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A novel hierarchical fault-tolerance methodology for reconfigurable devices is presented. A bespoke multi-reconfigurable FPGA architecture, the programmable analogue and digital array (PAnDA), is introduced allowing fine-grained reconfiguration beyond any other FPGA architecture currently in existence. Fault blind circuit repair strategies, which require no specific information of the nature or location of faults, are developed, exploiting architectural features of PAnDA. Two fault recovery techniques, stochastic and deterministic strategies, are proposed and results of each, as well as a comparison of the two, are presented. Both approaches are based on creating algorithms performing fine-grained hierarchical partial reconfiguration on faulty circuits in order to repair them. While the stochastic approach provides insights into feasibility of the method, the deterministic approach aims to generate optimal repair strategies for generic faults induced into a specific circuit. It is shown that both techniques successfully repair the benchmark circuits used after random faults are induced in random circuit locations, and the deterministic strategies are shown to operate efficiently and effectively after optimisation for a specific use case. The methods are shown to be generally applicable to any circuit on PAnDA, and to be straightforwardly customisable for any FPGA fabric providing some regularity and symmetry in its structure.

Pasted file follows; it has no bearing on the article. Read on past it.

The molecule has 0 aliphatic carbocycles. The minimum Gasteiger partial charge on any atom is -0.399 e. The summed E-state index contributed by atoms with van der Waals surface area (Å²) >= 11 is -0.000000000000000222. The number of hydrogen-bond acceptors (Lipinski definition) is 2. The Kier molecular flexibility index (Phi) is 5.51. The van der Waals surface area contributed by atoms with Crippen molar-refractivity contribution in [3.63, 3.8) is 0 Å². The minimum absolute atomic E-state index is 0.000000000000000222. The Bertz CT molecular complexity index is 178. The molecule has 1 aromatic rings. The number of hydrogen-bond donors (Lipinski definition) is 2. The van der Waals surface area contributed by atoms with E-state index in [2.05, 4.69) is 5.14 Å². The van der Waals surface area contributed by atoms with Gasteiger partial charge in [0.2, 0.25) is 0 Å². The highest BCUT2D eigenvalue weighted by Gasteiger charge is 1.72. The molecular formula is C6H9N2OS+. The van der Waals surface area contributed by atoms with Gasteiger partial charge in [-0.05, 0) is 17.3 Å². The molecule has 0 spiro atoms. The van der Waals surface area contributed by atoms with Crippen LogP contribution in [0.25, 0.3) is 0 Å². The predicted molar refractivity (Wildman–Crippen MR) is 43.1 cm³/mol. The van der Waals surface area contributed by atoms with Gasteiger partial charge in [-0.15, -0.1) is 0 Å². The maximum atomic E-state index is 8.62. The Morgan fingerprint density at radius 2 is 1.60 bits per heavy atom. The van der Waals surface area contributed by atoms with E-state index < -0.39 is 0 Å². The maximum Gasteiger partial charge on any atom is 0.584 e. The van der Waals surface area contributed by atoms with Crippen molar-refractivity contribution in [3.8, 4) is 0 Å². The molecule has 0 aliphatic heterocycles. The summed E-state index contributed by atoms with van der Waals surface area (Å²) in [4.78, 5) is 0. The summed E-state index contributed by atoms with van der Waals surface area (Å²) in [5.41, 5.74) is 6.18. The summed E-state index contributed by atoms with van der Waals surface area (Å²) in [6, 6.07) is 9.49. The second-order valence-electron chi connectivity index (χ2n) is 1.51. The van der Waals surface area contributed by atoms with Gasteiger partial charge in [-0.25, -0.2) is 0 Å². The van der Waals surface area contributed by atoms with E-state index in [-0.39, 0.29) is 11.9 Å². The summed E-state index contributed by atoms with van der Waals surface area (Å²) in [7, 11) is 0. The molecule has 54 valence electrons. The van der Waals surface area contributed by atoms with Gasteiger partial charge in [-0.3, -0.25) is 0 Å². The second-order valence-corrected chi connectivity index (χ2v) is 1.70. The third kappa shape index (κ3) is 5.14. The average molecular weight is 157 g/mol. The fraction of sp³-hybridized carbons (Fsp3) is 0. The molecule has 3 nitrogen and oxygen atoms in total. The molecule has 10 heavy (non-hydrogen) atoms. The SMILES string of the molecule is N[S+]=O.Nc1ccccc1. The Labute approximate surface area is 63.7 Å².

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- Circuit faults
- Computer architecture
- Field programmable gate arrays
- Maintenance engineering
- Special-Purpose and Application-Based Systems
- Performance of Systems
- Reconfigurable Computing Architectures
- Reconfigurable Hardware
- Fault tolerance
- Electronic Engineering - Professor